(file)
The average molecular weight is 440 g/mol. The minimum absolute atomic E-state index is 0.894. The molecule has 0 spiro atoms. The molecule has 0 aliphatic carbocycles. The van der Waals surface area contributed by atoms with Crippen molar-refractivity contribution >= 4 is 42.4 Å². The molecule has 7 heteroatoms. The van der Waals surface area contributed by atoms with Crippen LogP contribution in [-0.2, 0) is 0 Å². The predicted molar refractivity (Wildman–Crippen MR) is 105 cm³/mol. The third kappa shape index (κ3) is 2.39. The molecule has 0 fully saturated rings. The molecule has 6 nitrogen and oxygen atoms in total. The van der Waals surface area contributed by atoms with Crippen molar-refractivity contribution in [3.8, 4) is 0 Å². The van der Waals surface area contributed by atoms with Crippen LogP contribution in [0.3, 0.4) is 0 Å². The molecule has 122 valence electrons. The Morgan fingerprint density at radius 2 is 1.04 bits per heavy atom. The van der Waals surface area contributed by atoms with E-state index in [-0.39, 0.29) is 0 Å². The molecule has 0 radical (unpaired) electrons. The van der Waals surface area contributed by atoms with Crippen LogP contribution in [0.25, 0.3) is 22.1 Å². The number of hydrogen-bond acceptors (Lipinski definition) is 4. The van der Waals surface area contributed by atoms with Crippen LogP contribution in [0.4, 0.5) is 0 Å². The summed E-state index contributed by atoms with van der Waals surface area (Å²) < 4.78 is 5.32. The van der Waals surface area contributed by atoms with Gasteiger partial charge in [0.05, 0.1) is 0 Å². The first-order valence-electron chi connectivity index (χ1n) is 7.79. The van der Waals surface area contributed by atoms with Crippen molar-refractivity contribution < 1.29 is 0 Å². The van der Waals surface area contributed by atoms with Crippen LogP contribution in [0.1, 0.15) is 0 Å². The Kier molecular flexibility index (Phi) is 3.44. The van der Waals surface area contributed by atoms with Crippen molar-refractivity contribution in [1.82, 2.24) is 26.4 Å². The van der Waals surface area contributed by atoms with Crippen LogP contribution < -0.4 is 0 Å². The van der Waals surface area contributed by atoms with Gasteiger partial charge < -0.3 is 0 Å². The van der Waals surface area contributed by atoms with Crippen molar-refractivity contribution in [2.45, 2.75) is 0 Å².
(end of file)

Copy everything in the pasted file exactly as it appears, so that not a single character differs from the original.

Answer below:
The average molecular weight is 440 g/mol. The minimum absolute atomic E-state index is 0.894. The molecule has 0 spiro atoms. The molecule has 0 aliphatic carbocycles. The van der Waals surface area contributed by atoms with Crippen molar-refractivity contribution >= 4 is 42.4 Å². The molecule has 7 heteroatoms. The van der Waals surface area contributed by atoms with Crippen LogP contribution in [-0.2, 0) is 0 Å². The predicted molar refractivity (Wildman–Crippen MR) is 105 cm³/mol. The third kappa shape index (κ3) is 2.39. The molecule has 0 fully saturated rings. The molecule has 6 nitrogen and oxygen atoms in total. The van der Waals surface area contributed by atoms with Crippen molar-refractivity contribution in [3.8, 4) is 0 Å². The van der Waals surface area contributed by atoms with Crippen LogP contribution in [0.3, 0.4) is 0 Å². The molecule has 122 valence electrons. The Morgan fingerprint density at radius 2 is 1.04 bits per heavy atom. The van der Waals surface area contributed by atoms with E-state index in [-0.39, 0.29) is 0 Å². The molecule has 0 radical (unpaired) electrons. The van der Waals surface area contributed by atoms with Crippen LogP contribution in [0.25, 0.3) is 22.1 Å². The number of hydrogen-bond acceptors (Lipinski definition) is 4. The van der Waals surface area contributed by atoms with Crippen LogP contribution in [0.4, 0.5) is 0 Å². The summed E-state index contributed by atoms with van der Waals surface area (Å²) < 4.78 is 5.32. The van der Waals surface area contributed by atoms with Gasteiger partial charge in [0.05, 0.1) is 0 Å². The first-order valence-electron chi connectivity index (χ1n) is 7.79. The van der Waals surface area contributed by atoms with Crippen molar-refractivity contribution < 1.29 is 0 Å². The van der Waals surface area contributed by atoms with Crippen LogP contribution in [0.1, 0.15) is 0 Å². The Kier molecular flexibility index (Phi) is 3.44. The van der Waals surface area contributed by atoms with Crippen molar-refractivity contribution in [1.82, 2.24) is 26.4 Å². The van der Waals surface area contributed by atoms with Crippen LogP contribution < -0.4 is 0 Å². The van der Waals surface area contributed by atoms with Gasteiger partial charge < -0.3 is 0 Å². The van der Waals surface area contributed by atoms with Crippen molar-refractivity contribution in [2.45, 2.75) is 0 Å².